The Lopingian is the uppermost series/last epoch of the Permian.[2] It is the last epoch of the Paleozoic. The Lopingian was preceded by the Guadalupian and followed by the Early Triassic.

The Lopingian is often synonymous with the informal terms late Permian or upper Permian.

The name was introduced by Amadeus William Grabau in 1931 and derives from Leping, Jiangxi in the then Republic of China.[3] It consists of two stages/ages. The earlier is the Wuchiapingian and the later is the Changhsingian.[4]

The International Chronostratigraphic Chart (v2018/07)[2] provides a numerical age of 259.1 ±0.5 Ma. If a Global Boundary Stratotype Section and Point (GSSP) has been approved, the lower boundary of the earliest stage determines numerical age of an epoch. The GSSP for the Wuchiapingian has a numerical age of 259.8 ± 0.4 Ma.[5][6]

The Lopingian ended with the Permian–Triassic extinction event.

Age (Ma)
Triassic Lower/
Induan younger
Permian Lopingian Changhsingian 251.902 254.14
Wuchiapingian 254.14 259.1
Guadalupian Capitanian 259.1 265.1
Wordian 265.1 268.8
Roadian 268.8 272.95
Cisuralian Kungurian 272.95 283.5
Artinskian 283.5 290.1
Sakmarian 290.1 295.0
Asselian 295.0 298.9
Carboniferous Pennsylvanian Gzhelian older
Subdivision of the Permian system
according to the ICS, as of 2017.[1]

See also


  1. ^ "Chart/Time Scale". www.stratigraphy.org. International Commission on Stratigraphy.
  2. ^ a b International Commission on Stratigraphy. "Chart". Retrieved 10 July 2018.
  3. ^ Zhang, Shouxin (2009). Geological Formation Names of China (1866–2000). Beijing/Dordrecht: Higher Education Press/Springer. p. 681. ISBN 978-7-040-25475-4.
  4. ^ Allaby, Michael (2015). A Dictionary of Geology and Earth Sciences (4th ed.). Oxford University Press. doi:10.1093/acref/9780199653065.001.0001. ISBN 9780199653065.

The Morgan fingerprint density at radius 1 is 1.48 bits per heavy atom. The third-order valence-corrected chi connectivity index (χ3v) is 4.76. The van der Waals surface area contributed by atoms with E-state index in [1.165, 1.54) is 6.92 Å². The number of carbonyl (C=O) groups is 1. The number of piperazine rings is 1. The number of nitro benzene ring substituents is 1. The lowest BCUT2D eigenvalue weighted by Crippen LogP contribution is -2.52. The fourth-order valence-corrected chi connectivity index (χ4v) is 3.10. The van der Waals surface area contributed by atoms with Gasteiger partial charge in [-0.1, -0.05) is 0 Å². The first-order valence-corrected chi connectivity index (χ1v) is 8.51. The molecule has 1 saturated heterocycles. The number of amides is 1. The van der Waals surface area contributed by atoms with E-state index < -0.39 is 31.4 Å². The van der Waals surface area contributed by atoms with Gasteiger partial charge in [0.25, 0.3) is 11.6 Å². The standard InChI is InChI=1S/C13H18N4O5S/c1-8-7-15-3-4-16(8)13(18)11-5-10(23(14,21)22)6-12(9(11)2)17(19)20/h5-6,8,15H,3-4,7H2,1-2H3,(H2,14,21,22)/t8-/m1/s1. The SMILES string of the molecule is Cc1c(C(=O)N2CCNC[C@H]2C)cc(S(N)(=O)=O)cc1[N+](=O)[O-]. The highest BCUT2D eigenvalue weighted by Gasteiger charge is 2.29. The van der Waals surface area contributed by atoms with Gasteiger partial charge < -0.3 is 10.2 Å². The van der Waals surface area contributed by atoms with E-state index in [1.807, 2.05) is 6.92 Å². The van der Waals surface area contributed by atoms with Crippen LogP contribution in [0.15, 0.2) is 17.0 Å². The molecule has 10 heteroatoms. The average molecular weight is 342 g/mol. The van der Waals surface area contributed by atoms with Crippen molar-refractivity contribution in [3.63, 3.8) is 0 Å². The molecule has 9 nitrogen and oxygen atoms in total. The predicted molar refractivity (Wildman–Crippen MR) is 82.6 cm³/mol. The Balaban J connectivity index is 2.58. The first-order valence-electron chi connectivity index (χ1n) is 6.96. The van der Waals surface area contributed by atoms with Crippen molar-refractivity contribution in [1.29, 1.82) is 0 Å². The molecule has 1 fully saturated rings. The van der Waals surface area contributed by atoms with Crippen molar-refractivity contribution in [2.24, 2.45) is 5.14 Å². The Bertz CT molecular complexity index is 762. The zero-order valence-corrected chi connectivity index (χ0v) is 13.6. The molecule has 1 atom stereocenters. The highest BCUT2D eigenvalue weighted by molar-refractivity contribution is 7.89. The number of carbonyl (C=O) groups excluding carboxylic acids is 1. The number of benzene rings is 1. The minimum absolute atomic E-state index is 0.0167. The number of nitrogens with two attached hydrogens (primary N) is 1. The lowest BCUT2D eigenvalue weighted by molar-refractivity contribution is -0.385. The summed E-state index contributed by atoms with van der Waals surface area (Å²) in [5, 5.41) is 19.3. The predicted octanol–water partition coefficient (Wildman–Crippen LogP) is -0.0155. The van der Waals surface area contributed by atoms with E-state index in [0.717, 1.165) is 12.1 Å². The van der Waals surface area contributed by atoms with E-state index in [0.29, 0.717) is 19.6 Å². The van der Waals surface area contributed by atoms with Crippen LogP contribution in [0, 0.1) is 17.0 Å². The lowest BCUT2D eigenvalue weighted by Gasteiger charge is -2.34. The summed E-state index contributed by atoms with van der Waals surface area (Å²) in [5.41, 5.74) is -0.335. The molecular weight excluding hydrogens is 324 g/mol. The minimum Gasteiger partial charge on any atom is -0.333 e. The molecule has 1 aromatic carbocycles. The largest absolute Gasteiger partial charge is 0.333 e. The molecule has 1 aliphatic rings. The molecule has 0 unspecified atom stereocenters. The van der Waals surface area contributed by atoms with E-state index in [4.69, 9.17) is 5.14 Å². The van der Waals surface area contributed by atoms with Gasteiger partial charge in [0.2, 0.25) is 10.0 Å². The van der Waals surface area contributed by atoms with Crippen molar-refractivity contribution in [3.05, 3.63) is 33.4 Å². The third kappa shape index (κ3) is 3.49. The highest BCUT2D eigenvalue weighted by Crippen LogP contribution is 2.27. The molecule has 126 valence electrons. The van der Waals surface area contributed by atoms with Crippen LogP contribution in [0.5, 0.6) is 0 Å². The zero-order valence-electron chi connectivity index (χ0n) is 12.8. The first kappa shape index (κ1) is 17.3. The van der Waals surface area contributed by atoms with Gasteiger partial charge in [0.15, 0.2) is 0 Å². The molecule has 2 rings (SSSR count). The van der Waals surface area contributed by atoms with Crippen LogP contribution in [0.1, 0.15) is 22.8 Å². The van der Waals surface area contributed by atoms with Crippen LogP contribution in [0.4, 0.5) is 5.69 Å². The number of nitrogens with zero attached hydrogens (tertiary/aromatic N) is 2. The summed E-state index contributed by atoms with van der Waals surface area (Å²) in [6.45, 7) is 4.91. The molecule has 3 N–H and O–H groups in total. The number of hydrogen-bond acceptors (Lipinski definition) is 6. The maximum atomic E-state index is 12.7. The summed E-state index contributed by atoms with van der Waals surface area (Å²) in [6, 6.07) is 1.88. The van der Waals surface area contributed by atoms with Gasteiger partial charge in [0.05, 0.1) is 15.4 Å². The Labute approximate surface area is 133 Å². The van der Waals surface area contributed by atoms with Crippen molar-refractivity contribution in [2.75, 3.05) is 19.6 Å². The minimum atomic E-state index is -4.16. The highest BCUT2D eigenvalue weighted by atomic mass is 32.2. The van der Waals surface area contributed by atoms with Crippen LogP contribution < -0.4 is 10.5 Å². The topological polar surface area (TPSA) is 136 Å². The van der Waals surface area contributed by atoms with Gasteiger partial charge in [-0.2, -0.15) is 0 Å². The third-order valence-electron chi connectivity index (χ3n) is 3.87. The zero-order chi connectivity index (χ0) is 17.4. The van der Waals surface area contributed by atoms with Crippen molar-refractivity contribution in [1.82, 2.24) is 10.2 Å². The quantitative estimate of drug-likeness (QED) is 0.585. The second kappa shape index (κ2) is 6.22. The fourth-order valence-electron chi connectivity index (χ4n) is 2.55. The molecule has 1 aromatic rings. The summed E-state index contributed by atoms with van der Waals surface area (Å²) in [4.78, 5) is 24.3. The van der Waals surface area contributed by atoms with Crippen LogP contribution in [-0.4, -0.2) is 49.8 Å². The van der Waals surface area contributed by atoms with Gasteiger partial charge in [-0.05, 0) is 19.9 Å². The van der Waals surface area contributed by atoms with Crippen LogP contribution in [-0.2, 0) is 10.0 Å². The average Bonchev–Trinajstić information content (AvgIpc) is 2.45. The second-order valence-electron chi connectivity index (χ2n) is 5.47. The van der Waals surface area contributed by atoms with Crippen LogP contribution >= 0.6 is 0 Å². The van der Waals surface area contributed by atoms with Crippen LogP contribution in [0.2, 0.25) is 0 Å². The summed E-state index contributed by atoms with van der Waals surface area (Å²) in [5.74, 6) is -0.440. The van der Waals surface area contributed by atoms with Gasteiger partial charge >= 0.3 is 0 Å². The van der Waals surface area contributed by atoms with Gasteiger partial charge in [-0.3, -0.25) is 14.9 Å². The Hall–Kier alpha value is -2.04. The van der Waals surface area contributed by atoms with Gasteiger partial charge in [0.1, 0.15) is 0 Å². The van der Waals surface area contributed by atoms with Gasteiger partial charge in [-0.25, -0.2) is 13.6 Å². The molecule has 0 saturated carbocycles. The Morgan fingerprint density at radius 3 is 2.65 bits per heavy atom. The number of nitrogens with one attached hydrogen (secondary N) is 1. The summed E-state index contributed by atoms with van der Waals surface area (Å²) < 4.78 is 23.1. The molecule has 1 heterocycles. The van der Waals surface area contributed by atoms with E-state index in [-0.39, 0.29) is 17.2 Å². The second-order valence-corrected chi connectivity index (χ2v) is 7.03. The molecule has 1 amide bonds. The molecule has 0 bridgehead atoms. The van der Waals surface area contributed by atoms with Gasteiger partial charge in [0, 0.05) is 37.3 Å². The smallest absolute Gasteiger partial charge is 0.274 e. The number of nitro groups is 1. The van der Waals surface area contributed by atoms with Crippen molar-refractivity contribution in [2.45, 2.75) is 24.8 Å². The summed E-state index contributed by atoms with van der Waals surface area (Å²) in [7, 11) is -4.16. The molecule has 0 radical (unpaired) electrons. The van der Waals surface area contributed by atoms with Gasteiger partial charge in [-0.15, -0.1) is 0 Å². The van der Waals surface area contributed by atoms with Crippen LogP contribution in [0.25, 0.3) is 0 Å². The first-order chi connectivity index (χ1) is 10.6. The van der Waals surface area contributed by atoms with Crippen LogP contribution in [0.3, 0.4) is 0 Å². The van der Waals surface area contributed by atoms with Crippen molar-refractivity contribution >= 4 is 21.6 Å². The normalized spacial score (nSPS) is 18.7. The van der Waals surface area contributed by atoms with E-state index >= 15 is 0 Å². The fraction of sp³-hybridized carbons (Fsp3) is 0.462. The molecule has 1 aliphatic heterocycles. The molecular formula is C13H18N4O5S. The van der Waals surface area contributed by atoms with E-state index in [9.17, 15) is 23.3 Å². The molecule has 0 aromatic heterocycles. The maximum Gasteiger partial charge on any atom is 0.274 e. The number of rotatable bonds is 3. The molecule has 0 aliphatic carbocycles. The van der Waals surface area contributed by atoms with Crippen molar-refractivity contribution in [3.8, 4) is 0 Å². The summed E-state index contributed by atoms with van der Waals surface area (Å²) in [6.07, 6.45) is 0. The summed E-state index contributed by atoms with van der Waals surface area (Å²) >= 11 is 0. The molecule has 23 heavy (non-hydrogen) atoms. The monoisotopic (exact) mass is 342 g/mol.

5. ^ International Commission on Stratigraphy. "GSSPs". Retrieved 10 July 2018.
  6. ^ Gradstein, Felix M.; Ogg, James G.; Smith, Alan G. (2004). A Geologic Time Scale 2004. ISBN 9780521786737.

Alopecognathus is an extinct genus of therocephalian therapsids from the Late Permian of South Africa.


Ceratitida is an order that contains almost all ammonoid cephalopod genera from the Triassic as well as ancestral forms from the Upper Permian, the exception being the phylloceratids which gave rise to the great diversity of post Triassic ammonites.

Ceratitids overwhelmingly produced planospirally coiled discoidal shells that may be evolute with inner whorls exposed or involute with only the outer whorl showing. In a few later forms the shell became subglobular, in others, trochoidal or uncoiled. Sutures are typically ceratitic, with smooth saddles and serrate or digitized lobes. In a few the sutures are goniatitic while in others they are ammonitic.


Endothiodontia is a clade of dicynodont therapsids that includes the family Endothiodontidae and possibly the family Eumantellidae.


Euptychognathus is an extinct genus of dicynodont therapsid. The type species E. bathyrhynchus was first named in 1942 as Dicynodon bathyrhynchus. Fossils of the genus have been recovered from the Usili Formation of the Ruhuhu Basin in Tanzania.


Glanosuchus is a genus of scylacosaurid therocephalian from the Late Permian of South Africa. The type species G. macrops was named by Robert Broom in 1904. Glanosuchus had a middle ear structure that was intermediate between that of early therapsids and mammals. Ridges in the nasal cavity of Glanosuchus suggest it had an at least partially endothermic metabolism similar to modern mammals.


Goniatids, informally Goniatites, are ammonoid cephalopods that form the order Goniatitida, derived from the more primitive Agoniatitida during the Middle Devonian some 390 million years ago (around Eifelian stage). Goniatites (goniatitids) survived the Late Devonian extinction to flourish during the Carboniferous and Permian only to become extinct at the end of the Permian some 139 million years later.


Ictidochampsa is an extinct genus of therocephalian therapsids from the Late Permian of South Africa. The type species Ictidochampsa platyceps was named by South African paleontologist Robert Broom in 1948 from the Dicynodon Assemblage Zone.


Ictidognathus is an extinct genus of non-mammalian synapsids that lived in South Africa during the Late Permian. Fossils are found in the Tropidostoma and Cistecephalus Assemblage Zones of the Beaufort Group in the Western Cape.